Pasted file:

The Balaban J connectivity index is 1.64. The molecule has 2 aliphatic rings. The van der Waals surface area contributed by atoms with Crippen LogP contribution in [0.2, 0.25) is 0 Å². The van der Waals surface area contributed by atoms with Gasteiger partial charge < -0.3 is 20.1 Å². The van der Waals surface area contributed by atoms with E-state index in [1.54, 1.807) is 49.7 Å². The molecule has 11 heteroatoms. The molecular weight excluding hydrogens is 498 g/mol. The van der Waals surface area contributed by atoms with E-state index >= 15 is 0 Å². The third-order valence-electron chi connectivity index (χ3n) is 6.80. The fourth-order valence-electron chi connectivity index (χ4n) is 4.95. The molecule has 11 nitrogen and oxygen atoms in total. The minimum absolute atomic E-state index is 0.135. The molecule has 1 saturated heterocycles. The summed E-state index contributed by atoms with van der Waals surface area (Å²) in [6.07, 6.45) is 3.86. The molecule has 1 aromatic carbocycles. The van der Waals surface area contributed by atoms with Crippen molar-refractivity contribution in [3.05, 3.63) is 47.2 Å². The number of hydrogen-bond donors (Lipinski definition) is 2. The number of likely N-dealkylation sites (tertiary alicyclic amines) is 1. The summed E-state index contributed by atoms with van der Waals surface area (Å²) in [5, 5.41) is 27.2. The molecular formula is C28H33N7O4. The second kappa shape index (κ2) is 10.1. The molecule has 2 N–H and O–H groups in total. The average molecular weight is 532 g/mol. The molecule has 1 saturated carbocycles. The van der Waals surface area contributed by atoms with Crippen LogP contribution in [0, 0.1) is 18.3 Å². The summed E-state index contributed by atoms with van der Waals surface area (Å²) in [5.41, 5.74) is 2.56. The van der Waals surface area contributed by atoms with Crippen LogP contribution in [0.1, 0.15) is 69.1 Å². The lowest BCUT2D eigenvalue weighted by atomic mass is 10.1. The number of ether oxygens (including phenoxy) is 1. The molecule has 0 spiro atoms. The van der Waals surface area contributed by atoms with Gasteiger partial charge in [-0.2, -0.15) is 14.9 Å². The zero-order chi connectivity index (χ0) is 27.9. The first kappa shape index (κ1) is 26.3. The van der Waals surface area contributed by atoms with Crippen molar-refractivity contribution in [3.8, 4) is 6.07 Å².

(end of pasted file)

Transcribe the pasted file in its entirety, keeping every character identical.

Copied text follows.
The Balaban J connectivity index is 1.64. The molecule has 2 aliphatic rings. The van der Waals surface area contributed by atoms with Crippen LogP contribution in [0.2, 0.25) is 0 Å². The van der Waals surface area contributed by atoms with Gasteiger partial charge < -0.3 is 20.1 Å². The van der Waals surface area contributed by atoms with E-state index in [1.54, 1.807) is 49.7 Å². The molecule has 11 heteroatoms. The molecular weight excluding hydrogens is 498 g/mol. The van der Waals surface area contributed by atoms with E-state index >= 15 is 0 Å². The third-order valence-electron chi connectivity index (χ3n) is 6.80. The fourth-order valence-electron chi connectivity index (χ4n) is 4.95. The molecule has 11 nitrogen and oxygen atoms in total. The minimum absolute atomic E-state index is 0.135. The molecule has 1 saturated heterocycles. The summed E-state index contributed by atoms with van der Waals surface area (Å²) in [6.07, 6.45) is 3.86. The molecule has 1 aromatic carbocycles. The van der Waals surface area contributed by atoms with Crippen molar-refractivity contribution in [3.05, 3.63) is 47.2 Å². The number of hydrogen-bond donors (Lipinski definition) is 2. The number of likely N-dealkylation sites (tertiary alicyclic amines) is 1. The summed E-state index contributed by atoms with van der Waals surface area (Å²) in [5, 5.41) is 27.2. The molecular formula is C28H33N7O4. The second kappa shape index (κ2) is 10.1. The molecule has 2 N–H and O–H groups in total. The average molecular weight is 532 g/mol. The molecule has 1 saturated carbocycles. The van der Waals surface area contributed by atoms with Crippen LogP contribution in [0, 0.1) is 18.3 Å². The summed E-state index contributed by atoms with van der Waals surface area (Å²) in [5.41, 5.74) is 2.56. The van der Waals surface area contributed by atoms with Crippen LogP contribution in [0.1, 0.15) is 69.1 Å². The lowest BCUT2D eigenvalue weighted by atomic mass is 10.1. The number of ether oxygens (including phenoxy) is 1. The molecule has 0 spiro atoms. The van der Waals surface area contributed by atoms with Gasteiger partial charge in [-0.2, -0.15) is 14.9 Å². The zero-order chi connectivity index (χ0) is 27.9. The first kappa shape index (κ1) is 26.3. The van der Waals surface area contributed by atoms with Crippen molar-refractivity contribution in [3.8, 4) is 6.07 Å².